Home » Posts tagged '75th anniversary'

Tag Archives: 75th anniversary

The primary role of the British Fleet – as Sir Walter Raleigh

I learn, watching ‘The Great War’ BBC TV series that the British Fleet harked back 350 years. Produced in 1964 it would have looked dated in 1989 and the 75th anniversary of 1914.

And music to suggest that something terrible, in operatic terms, is taking place.

Describing the size of guns to an audience that might know what these sizes mean.

‘Colonial possessions’ around the world … a quaint and difficult term for 2013.

A coleman from a merchant ship dressed like a bank manager is ‘interviewed’.

Everything stated as fact without alternative POVs – as if any were invited or expected. As if this is ‘the voice of god’ or at least the Voice of the BBC.

Adding to the lands of the British Empire … at the cost of six dead.

Ha-ha – the Japanese shot a Brit as they couldn’t tell the Europeans apart.

All this portrayed while wonderfully, empire building, regal music trumpets.

German East Africa – an objective narrative?

 

 

 

 

 

Third Ypres and the Battle for Poelcapelle October 1917: A Machine Gunner’s Story

Fig 1 Sketch from Jack’s Description of the movements of Corporal John Arthur Wilson,  MCG, October 1917. (Excuse the note related to a fictional story called ‘The Time Telescope’ (TT) which I imagined in an adventure story to be an item that saved Jack’s skin).

My grandfather drew a version of this in biro when in his 97th year; his eye-sight was very poor. I redrew it as you see, with him adding comment and annotations. Houthoulst Forrest is a bit out, there is a rail track and I haven’t drawn it strictly North-South.

From Haig’s despatches:

 After the middle of October the weather improved, and on the 22nd October two successful operations, in which we captured over200 prisoners and gained positions of considerable local importance east of Poelcappelle and within the southern edge of Houthulst Forest, were undertaken by us, in the one case by east-county and Northumberland troops (18th and 34th Divisions), and in the other by west-county and Scots battalions (35th Division, Major- General G. Mc. Franks) in co-operation with the French.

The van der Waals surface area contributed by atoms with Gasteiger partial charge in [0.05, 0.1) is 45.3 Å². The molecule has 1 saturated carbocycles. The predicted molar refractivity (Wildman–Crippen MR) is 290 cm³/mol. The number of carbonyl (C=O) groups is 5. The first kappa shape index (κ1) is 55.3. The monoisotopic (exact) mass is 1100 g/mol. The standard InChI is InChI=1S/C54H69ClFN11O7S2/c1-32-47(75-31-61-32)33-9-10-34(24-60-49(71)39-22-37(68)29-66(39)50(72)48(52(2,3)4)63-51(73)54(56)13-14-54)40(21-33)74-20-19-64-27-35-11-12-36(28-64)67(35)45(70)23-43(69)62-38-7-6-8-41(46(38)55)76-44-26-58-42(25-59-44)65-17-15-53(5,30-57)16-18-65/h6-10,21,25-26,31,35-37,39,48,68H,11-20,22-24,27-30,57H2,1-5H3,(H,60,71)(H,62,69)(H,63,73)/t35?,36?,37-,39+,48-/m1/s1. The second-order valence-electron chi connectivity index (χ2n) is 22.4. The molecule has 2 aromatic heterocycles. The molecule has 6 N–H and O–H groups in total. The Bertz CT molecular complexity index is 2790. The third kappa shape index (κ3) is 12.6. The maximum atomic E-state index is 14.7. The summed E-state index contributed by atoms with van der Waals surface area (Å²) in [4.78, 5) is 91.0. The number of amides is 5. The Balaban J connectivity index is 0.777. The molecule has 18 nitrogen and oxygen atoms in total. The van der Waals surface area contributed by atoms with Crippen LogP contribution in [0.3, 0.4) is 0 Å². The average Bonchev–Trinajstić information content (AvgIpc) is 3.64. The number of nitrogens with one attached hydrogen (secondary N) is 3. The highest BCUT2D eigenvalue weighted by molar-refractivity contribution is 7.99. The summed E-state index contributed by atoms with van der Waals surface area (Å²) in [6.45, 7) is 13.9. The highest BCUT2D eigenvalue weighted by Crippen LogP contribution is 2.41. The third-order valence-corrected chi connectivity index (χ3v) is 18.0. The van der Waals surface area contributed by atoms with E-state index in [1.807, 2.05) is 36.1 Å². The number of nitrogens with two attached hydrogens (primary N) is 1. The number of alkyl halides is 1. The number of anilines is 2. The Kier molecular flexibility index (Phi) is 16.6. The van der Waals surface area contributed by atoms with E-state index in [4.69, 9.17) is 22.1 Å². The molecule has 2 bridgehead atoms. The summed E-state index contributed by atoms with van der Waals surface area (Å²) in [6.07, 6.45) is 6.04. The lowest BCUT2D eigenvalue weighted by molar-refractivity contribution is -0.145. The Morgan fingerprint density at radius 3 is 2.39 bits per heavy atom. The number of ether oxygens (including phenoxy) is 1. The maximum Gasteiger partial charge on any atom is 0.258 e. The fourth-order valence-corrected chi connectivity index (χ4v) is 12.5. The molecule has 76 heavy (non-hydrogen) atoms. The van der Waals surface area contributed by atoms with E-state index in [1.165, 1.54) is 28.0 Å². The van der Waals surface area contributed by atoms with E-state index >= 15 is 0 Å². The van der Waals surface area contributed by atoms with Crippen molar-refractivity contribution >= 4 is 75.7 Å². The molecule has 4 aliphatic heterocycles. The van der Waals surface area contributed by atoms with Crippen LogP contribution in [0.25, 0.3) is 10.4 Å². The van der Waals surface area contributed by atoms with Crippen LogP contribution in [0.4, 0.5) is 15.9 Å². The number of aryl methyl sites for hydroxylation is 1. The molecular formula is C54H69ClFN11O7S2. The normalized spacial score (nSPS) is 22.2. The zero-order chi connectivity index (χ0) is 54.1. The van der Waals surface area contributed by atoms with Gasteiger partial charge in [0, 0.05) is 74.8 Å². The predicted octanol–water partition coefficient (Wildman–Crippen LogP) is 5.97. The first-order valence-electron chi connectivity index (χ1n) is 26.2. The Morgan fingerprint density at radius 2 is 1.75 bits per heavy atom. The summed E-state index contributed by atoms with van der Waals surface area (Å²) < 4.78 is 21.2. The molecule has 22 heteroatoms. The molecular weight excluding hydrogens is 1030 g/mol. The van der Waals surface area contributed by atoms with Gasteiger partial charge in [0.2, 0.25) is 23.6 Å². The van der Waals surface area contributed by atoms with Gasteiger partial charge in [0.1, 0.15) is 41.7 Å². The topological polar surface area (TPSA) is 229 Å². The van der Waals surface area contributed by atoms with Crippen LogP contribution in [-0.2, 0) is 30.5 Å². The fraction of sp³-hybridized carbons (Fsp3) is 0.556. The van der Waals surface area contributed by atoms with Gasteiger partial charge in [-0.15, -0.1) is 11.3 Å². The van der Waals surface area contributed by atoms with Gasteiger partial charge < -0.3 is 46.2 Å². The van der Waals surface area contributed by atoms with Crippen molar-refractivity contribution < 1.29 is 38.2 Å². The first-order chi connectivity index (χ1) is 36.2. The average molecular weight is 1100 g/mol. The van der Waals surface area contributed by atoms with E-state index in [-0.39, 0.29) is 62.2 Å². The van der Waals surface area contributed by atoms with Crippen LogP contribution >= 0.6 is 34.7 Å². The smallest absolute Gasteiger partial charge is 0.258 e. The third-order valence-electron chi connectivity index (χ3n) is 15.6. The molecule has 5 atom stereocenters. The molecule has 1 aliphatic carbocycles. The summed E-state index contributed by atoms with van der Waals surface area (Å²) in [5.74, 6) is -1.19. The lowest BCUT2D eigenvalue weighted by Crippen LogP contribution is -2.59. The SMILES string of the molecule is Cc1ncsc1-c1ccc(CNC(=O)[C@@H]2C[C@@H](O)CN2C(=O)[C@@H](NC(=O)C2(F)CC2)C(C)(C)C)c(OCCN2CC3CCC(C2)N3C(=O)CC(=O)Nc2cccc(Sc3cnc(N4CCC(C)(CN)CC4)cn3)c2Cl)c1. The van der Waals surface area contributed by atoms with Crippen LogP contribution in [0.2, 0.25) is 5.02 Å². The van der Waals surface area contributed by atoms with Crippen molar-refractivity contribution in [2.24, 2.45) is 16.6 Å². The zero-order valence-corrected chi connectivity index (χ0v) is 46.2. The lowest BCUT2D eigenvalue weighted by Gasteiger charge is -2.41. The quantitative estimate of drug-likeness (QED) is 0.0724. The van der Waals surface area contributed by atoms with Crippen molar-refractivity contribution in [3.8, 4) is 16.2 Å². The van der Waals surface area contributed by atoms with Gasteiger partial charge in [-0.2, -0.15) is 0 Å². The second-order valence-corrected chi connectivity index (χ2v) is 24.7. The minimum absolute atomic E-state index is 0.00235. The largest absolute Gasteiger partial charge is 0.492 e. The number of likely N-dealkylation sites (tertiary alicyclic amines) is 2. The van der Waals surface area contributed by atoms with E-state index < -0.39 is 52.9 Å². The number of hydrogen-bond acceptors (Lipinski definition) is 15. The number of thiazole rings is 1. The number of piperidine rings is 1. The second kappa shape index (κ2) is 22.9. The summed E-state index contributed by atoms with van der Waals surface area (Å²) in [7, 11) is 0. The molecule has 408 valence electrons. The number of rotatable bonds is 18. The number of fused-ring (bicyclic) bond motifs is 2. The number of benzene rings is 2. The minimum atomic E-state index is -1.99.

My goal, my pleasure, reliving stories he first started telling me on his knee after Sunday Lunch age 6 or so is tp be there with him, to time travel and by following closely in his footsteps survive as he did (just).

A scratch is all he suffered during the 1 1/2 years he was out there (April 1916 to December 1917).

The silver ID bracelet Jack had made in Grantham. 13203. 104 MGC.

Courtesy of published maps and Google Earth I am gradually picking out the spots. In 1992 he attended the 75th anniversary of Passchendaele and marked the spots where he buried Dick Piper and Harry Gartenfeld. Even after those years, however ‘dull and featureless’ the landscape, and however broken it had been in his time, he was able to pick out the exact spot where these men died.

Is it feasible that the Jerry Prisoner who took can be identified? Handed over to Captain Blair in October? (Later October: 20th – 27th)

His papers came through at the end of December 1917, around the 27th I believe. A couple of officers gave him pictures of themselves, but who could this be?

A senior officer of the Machine Gun Corps who gave this picture to Corporal J A Wilson on 27th December 1917 as he headed home to train with the Royal Flying Corps.

Who is it?

Haig’s Despatches

‘After the middle of October the weather improved, and on the 22nd October two successful operations, in which we captured over 200 prisoners and gained positions of considerable local importance east of Poelcappelle and within the southern edge of Houthulst Forest, were undertaken by us, in the one case by east-county and Northumberland troops (18th and 34th Divisions), and in the other by west-county and Scots battalions (35th Division, Major- General G. Mc. Franks) in co-operation with the French’. Haig’s Despatch

NOTES

Scanning ‘The Road to Passchendaele’ John Terraine 1977 I am struck by the statement that has Haig wanting to take Passchendaele Ridge in order to have command of the open land to the east in order to use cavalry. Also Lord French’s criticism to the War Cabinet that Haig keeps making the same mistakes. From Birdwood ‘Khaki and Gown’  p 316.

British Army Maps:

Ypres before July 1917 Attacks

Ypres October 1917

Awarded the Military Medal for keeping the Vickers Machine Gun in action for a week

The Military Medal awarded to Corporal John A Wilson ‘Jack’ in late 1917 while serving in the Machine Gun Corps during the Third Battle of Ypres. His journey through the trenches and up and down the Western Front is plotted in this blog, alongside his detailed memoir recorded when Jack (my grandfather) was in his 97th year.

Recorded on a Sony Digital recorder and will in due course be available as a podcast.

Transcript with the Imperial War Museum and author Lyn Macdonald who Jack joined at the 75th Anniversary of Passchendaele with a visit to the spots where he served and so many of his friends and colleagues died.

%d bloggers like this: